Zantac lawsuit update: Medical attorney Carmen Scott appointed to leadership position in national litigation

Litigation concerning claims that the popular antacid medication Zantac causes cancer continues to move forward with U.S. District Judge Robin Rosenberg on May 8, 2020, appointing attorneys to lead the multidistrict litigation, a national consolidation of individual cases. Motley Rice medical attorney Carmen Scott was appointed to be a member of the Plaintiffs’ Steering Committee (PSC), which is charged with ensuring all plaintiffs’ interests are appropriately represented in the litigation.

Scott was also appointed the co-chair of the Leadership Development Committee (LDC), which is made up of lawyers who applied for MDL leadership positions but not appointed. As co-chair, Scott will “actively mentor and work closely with the attorneys appointed to the LDC so they have the opportunity to play a meaningful role in various aspects of this MDL, including subcommittee assignments, and thereby gain further experience in preparation for future service on steering committees.”

Zantac Removed from Store Shelves

The FDA asked drug manufacturers to immediately withdraw all prescription and over-the-counter Zantac (ranitidine) products, including generic ones, from the U.S. market in April 2020 due to concerns that they could contain N-Nitrosodimethylamine (NDMA), a toxin that may cause prostate, stomach, bladder, kidney, pancreatic, colon, esophageal, digestive track and other cancers. As a result of the withdrawal, ranitidine will no longer be sold over the counter and will not be available for new or existing prescriptions.

“Prior to the withdrawal, Zantac was the type of medication that millions of Americans routinely tossed in their grocery carts without thinking twice,” said Carmen Scott, attorney for the plaintiffs. “They had no way of knowing this drug could harm them and their loved ones. As consumers, we have no choice but to trust that medical drug manufacturer products are safe. If that trust is violated, and people are hurt as a result, manufacturers must be held accountable.”

Possible Cancer Link

The FDA began investigating the presence of NDMA in blood pressure and heart failure medications in 2018. The agency said it also found “unacceptable levels” of the toxin in some ranitidine products, H2 (histamine-2) blockers used to decrease the amount of acid in the stomach and treat conditions such as heartburn and indigestion.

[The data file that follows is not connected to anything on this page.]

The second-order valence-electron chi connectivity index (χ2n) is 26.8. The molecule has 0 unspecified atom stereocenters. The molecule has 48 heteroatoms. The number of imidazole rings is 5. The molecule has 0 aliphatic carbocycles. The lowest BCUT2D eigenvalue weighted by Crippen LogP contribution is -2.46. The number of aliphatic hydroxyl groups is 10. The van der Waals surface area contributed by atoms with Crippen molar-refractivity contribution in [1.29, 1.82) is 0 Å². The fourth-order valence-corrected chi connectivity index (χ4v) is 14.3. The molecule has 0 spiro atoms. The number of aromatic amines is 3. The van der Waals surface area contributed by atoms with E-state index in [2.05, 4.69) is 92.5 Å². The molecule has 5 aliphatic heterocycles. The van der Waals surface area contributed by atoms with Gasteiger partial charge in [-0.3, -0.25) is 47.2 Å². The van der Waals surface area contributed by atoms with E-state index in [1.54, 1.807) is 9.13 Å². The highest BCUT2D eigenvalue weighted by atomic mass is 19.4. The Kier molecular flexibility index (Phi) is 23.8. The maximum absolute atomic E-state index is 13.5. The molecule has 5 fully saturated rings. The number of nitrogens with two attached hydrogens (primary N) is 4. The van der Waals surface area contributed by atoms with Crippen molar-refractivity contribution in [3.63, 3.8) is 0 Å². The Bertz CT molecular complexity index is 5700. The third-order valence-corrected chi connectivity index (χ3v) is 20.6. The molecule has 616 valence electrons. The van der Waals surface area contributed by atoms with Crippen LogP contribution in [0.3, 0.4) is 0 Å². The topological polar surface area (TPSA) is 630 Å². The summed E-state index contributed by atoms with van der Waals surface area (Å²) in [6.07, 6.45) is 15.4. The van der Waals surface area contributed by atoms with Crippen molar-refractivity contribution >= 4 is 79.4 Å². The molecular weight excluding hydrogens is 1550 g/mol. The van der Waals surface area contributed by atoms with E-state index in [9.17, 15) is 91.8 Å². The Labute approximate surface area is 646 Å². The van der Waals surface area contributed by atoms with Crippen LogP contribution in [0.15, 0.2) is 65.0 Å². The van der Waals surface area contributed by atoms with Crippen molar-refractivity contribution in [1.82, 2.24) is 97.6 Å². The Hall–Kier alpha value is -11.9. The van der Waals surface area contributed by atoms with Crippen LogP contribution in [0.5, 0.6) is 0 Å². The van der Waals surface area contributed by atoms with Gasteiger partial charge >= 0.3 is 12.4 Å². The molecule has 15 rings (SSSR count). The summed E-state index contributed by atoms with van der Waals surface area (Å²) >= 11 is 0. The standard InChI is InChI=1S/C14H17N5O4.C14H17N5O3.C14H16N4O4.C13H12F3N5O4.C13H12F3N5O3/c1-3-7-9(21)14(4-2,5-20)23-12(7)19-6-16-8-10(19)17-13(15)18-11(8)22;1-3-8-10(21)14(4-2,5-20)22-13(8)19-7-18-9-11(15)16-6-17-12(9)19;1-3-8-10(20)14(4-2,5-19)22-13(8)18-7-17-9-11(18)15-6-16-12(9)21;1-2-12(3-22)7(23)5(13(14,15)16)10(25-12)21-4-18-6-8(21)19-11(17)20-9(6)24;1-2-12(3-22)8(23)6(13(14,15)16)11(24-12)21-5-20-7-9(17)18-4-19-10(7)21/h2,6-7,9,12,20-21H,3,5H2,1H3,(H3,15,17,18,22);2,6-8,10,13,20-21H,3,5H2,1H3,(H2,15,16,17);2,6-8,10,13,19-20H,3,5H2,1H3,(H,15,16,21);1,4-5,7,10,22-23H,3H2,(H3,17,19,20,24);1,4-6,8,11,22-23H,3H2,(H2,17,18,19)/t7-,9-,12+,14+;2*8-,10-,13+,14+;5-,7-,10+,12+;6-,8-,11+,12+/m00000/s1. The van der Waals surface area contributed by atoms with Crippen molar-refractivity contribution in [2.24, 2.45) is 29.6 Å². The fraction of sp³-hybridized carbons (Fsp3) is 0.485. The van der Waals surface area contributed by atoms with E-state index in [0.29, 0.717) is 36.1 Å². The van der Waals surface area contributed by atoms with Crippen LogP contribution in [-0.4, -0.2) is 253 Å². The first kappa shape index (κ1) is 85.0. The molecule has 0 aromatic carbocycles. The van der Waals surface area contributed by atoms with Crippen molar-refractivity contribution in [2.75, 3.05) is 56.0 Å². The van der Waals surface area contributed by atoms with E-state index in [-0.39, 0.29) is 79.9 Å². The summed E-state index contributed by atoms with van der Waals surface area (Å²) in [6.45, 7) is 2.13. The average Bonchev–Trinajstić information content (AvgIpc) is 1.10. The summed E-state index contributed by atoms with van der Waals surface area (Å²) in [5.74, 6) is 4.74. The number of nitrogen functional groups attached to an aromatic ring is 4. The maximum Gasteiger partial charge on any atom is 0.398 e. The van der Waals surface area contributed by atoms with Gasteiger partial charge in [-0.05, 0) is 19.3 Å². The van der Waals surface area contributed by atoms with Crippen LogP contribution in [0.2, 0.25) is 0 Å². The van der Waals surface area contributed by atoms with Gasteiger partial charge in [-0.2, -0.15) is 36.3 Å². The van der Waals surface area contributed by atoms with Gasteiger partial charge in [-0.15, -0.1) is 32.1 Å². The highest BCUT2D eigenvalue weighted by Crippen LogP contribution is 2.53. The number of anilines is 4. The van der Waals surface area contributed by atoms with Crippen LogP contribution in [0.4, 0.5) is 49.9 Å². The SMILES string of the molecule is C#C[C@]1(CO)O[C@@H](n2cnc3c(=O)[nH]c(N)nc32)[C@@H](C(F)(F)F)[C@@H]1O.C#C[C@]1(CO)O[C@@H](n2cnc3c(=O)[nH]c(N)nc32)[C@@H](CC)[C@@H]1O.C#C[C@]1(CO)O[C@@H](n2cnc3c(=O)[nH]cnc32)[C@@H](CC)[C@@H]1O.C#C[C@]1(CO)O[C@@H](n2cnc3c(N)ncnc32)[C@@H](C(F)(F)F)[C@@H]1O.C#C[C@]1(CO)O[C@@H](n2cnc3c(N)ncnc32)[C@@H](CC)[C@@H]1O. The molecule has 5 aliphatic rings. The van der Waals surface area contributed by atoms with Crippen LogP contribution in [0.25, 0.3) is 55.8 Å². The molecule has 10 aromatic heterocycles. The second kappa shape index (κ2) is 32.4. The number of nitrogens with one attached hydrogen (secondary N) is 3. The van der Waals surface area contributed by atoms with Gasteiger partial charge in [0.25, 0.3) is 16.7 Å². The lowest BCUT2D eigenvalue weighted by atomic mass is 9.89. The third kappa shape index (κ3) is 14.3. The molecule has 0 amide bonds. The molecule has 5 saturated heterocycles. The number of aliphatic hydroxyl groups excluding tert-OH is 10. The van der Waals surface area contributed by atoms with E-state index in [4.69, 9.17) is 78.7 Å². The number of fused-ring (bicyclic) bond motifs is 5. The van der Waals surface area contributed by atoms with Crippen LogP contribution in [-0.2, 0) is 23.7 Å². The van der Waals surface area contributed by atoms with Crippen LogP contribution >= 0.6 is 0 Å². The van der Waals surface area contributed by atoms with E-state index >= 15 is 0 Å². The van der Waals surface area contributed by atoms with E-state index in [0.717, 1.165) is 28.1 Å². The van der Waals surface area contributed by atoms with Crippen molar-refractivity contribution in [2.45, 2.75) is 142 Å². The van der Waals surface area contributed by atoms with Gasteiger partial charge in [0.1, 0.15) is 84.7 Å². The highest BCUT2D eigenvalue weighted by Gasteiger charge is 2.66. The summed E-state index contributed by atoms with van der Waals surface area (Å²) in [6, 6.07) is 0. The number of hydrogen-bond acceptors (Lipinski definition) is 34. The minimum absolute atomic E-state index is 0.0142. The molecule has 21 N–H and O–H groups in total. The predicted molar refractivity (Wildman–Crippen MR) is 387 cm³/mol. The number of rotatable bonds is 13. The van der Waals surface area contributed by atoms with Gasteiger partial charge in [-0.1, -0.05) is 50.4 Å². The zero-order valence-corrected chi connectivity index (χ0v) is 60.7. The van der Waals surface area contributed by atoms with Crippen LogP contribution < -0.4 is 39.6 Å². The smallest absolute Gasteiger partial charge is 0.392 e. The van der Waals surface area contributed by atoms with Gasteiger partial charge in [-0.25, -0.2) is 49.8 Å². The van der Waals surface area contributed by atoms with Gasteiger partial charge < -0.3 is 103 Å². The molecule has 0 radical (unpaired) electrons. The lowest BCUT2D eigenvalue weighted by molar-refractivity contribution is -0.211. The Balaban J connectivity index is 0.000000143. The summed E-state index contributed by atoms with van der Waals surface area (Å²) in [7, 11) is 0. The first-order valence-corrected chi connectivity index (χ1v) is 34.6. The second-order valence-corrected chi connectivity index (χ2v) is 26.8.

The FDA described its request to withdraw all ranitidine products as the latest step in its ongoing investigation. A series of recalls preceded the withdrawal, beginning with Zantac manufacturer Sanofi’s recall of the named-brand drug in October 2019. Several generic manufacturers followed, including Appco Pharma’s recall of prescription-only 150mg and 300mg capsules that were set to expire in April or May of 2021. Northwind Pharmaceuticals’ recall affected all unexpired lots of 150mg and 300mg ranitidine tablets that were packaged by Denton Pharma, in addition to similar recalls by Glenmark Pharmaceutical Inc., Sandoz Inc., and Apotex Corp.

The litigation, In re Zantac Ranitidine Products Liability Litigation, is pending in the Southern District of Florida.

Motley Rice medical attorneys have experience litigating for patients who have suffered severe adverse effects and complications caused by prescription and over-the-counter drugs, including heartburn medications. In addition to handling Zantac claims, our attorneys represent clients with chronic kidney disease and failure related to proton pump inhibitors (PPI), used to treat GERD, frequent heartburn, ulcers, esophagitis and other conditions related to the over-production of stomach acid.

For more information or to discuss a potential claim, contact medical attorneys Carmen Scott and Dan Lapinski by email or call 1.800.768.4026.

Motley Rice LLC, a South Carolina Limited Liability Company, is engaged in the New Jersey practice of law through Motley Rice New Jersey LLC. Esther Berezofsky is the attorney responsible for New Jersey practice.